New York Mayor Bill de Blasio said this morning that a suspect being sought by the FBI in connection with a Saturday night explosion in Chelsea must be caught before officials are “able to draw further conclusions” about the bombing.
The FBI issued a wanted poster for Ahmad Khan Rahami, 28, in connection with the bomb placed in a Dumpster outside 135 West 23rd Street that injured 29 people.
Rahami, a U.S. citizen born in Afghanistan, was last known to be living in Elizabeth, N.J., where a backpack containing up to five devices was discovered in a trash bin near a pub next to commuter train tracks. One of the devices went off when a robot was attempting to defuse it. “The robot that went in to disarm it, cut a wire and it exploded,” Elizabeth Mayor Chris Bollwage said.
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De Blasio said Rahami’s description — 5’6″ tall, 200 pounds, brown hair and facial hair, considered armed and dangerous — has been sent out to New Yorkers via the city’s cell phone alert system.
Law enforcement officials told CNN that the Saturday morning New Jersey charity race bombing, the Manhattan bombing, a pressure-cooker device found a few blocks from the Chelsea attack, and the Elizabeth train tracks bombs leads them to believe a terror cell may be at work in the area.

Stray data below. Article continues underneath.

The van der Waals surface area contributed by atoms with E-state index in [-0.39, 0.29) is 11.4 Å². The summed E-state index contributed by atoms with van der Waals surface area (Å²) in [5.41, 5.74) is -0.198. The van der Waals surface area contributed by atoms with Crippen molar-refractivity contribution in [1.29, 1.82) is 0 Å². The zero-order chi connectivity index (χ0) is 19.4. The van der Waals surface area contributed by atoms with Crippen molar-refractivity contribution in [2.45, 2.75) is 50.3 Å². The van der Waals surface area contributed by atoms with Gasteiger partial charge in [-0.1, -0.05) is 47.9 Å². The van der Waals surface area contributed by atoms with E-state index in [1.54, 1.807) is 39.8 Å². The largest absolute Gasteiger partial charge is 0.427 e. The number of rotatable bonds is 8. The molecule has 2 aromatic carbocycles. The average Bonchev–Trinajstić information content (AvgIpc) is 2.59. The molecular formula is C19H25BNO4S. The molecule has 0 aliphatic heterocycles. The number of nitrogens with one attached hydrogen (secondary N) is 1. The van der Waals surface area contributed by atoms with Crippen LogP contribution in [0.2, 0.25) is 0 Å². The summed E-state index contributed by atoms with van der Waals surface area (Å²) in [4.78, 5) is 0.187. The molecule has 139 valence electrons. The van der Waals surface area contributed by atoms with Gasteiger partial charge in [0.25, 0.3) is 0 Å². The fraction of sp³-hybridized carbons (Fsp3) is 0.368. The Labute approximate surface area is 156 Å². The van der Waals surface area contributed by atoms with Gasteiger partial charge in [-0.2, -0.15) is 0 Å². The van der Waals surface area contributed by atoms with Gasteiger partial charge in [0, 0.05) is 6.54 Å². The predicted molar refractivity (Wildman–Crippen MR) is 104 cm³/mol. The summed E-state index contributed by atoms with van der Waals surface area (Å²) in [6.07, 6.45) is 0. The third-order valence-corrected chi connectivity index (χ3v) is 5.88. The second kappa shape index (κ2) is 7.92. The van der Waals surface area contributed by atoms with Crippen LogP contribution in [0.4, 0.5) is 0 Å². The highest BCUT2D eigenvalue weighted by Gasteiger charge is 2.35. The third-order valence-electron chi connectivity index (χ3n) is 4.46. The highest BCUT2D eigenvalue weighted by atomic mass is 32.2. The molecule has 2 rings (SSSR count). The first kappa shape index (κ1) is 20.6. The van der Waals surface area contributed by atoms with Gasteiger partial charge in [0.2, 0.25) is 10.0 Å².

De Blasio told MSNBC “we do not yet know if this was a lone wolf or if it was something involving additional individuals.”
“This individual is the key, getting him in for questioning. I think that’s going to tell us a lot as to whether it was a lone wolf or something bigger,” the mayor said. “We have to assume, since we, again, believe there’s the direct involvement in a bombing, we have to assume he would be well armed. In this city, of course, we have our police on alert. We have our critical response command, which is over 500 anti-terror officers, on alert. Very heavily armed and ready. A lot of police presence in New York City today, in part because of the United Nations General Assembly, but also to be preventative.”
Speeches from world leaders begin Tuesday in the General Assembly.
A car was stopped by federal officials at the Verrazano Bridge on Sunday night, and the five occupants inside were taken into questioning. “Can’t go into a lot of detail on that, but I can safely say that that stop of that vehicle was helpful and important,” de Blasio said. “And a number of other efforts were made overnight to locate information. That’s what allowed us to zero in on this individual.”
“We’re not at a conclusive point yet, but more and more indications suggest a connection between New York and New Jersey,” the mayor added. “…But we don’t draw conclusions until we have the evidence that we believe is accurate that then we can give to the public.”
New York Gov. Andrew Cuomo said this morning that the devices used in all of the incidents “weren’t identical but certain technology was the same, certain chemicals were the same which started to fuel a theory that there was a common group behind the bombs.”